The Surprising Geography of Everyday Talk

A familiar voice in a new location
People moving in and out of Austin, source here.

On her own new section of this site -- they grow up so fast! -- Deb Fallows has a very interesting post with reader reaction on the topic she raised last week: the conversational cues and questions people use to find out about others they have just met. These range from "What's your parish?" in Chicago (as it happens, her native city) to "What are you?" in Philly (as it happens, mine), the latter inviting an answer of "Polish," "Italian," etc.  

I'm mentioning it here both on its merits and for housekeeping reasons. All of our posts, plus John Tierney's, from our ongoing-though-temporarily-snowbound American Futures series will appear together on the AF project page. But now Deb and John will have their own items in their own author-channels, rather than having them show up here in potentially confusing hybrid-byline mode. Please go to Deb's and check this out! 


Update Deb's post is about a range of first-meeting conversational ploys. One of the readers she quotes mentions the approach I've used over the years. "So, what's your story?" Everybody has one.

A more cynical media-centric option is one that Erik Tarloff, my friend and birthday-mate, employed in his novel Face Time. That is to begin any talk with anyone in the DC or NY media by saying, "Love you work!" Or "that was a great piece" or "You've been on a roll." Sigh. Probably works in LA too, or anywhere.

Back to the high road: When you know someone's general field of work, but haven't followed what he or she has been up to recently, there is the always-dependable "So, what are you working on?" or "What's your current project?" Again, this is not cynical: it's a way to get people talk about what they're interested in -- which is when most of us are most interesting.

Previous post                                                                          Next post

Presented by

James Fallows is a national correspondent for The Atlantic and has written for the magazine since the late 1970s. He has reported extensively from outside the United States and once worked as President Carter's chief speechwriter. His latest book is China Airborne. More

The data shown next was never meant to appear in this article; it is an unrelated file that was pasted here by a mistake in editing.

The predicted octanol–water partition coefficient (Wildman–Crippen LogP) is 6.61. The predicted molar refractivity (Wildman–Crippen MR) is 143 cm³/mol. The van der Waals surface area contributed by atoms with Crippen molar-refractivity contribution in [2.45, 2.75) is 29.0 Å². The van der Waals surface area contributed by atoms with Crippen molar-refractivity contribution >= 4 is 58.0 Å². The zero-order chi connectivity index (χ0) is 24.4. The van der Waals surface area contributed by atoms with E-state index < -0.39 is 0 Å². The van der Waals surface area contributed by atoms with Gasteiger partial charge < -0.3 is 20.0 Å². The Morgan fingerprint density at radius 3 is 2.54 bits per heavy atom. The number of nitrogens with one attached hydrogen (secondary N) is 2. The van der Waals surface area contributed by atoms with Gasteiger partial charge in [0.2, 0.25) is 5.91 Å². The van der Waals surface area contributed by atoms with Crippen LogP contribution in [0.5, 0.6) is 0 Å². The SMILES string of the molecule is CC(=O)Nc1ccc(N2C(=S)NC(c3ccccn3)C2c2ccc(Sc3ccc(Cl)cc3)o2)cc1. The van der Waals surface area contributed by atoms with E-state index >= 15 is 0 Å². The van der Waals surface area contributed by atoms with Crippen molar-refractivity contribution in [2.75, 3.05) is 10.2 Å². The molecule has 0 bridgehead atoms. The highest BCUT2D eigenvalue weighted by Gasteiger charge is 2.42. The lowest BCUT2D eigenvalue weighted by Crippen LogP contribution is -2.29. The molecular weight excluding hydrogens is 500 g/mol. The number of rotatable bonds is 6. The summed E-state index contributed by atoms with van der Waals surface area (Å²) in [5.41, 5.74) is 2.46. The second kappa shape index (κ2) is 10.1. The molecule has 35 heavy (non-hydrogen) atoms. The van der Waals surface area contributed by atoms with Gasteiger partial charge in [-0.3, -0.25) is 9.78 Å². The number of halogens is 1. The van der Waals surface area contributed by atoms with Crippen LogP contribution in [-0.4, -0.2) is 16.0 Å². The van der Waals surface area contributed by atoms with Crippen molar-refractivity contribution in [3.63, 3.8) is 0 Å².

James Fallows is based in Washington as a national correspondent for The Atlantic. He has worked for the magazine for nearly 30 years and in that time has also lived in Seattle, Berkeley, Austin, Tokyo, Kuala Lumpur, Shanghai, and Beijing. He was raised in Redlands, California, received his undergraduate degree in American history and literature from Harvard, and received a graduate degree in economics from Oxford as a Rhodes scholar. In addition to working for The Atlantic, he has spent two years as chief White House speechwriter for Jimmy Carter, two years as the editor of US News & World Report, and six months as a program designer at Microsoft. He is an instrument-rated private pilot. He is also now the chair in U.S. media at the U.S. Studies Centre at the University of Sydney, in Australia.

Fallows has been a finalist for the National Magazine Award five times and has won once; he has also won the American Book Award for nonfiction and a N.Y. Emmy award for the documentary series Doing Business in China. He was the founding chairman of the New America Foundation. His recent books Blind Into Baghdad (2006) and Postcards From Tomorrow Square (2009) are based on his writings for The Atlantic. His latest book is China Airborne. He is married to Deborah Fallows, author of the recent book Dreaming in Chinese. They have two married sons.

Fallows welcomes and frequently quotes from reader mail sent via the "Email" button below. Unless you specify otherwise, we consider any incoming mail available for possible quotation -- but not with the sender's real name unless you explicitly state that it may be used. If you are wondering why Fallows does not use a "Comments" field below his posts, please see previous explanations here and here.

Pittsburgh: 'It's Better Than You Thought'

How Steel City became a bikeable, walkable paradise

Video

The Best 71-Second Animation You'll Watch Today

A rock monster tries to save a village from destruction.

Video

The Case for Napping at Work

Most Americans don't get enough sleep. More and more employers are trying to help address that.

Video

A Four-Dimensional Tour of Boston

In this groundbreaking video, time moves at multiple speeds within a single frame.

Video

Who Made Pop Music So Repetitive? You Did.

If pop music is too homogenous, that's because listeners want it that way.

Video

Stunning GoPro Footage of a Wildfire

In the field with America’s elite Native American firefighting crew

More in National

From This Author

Just In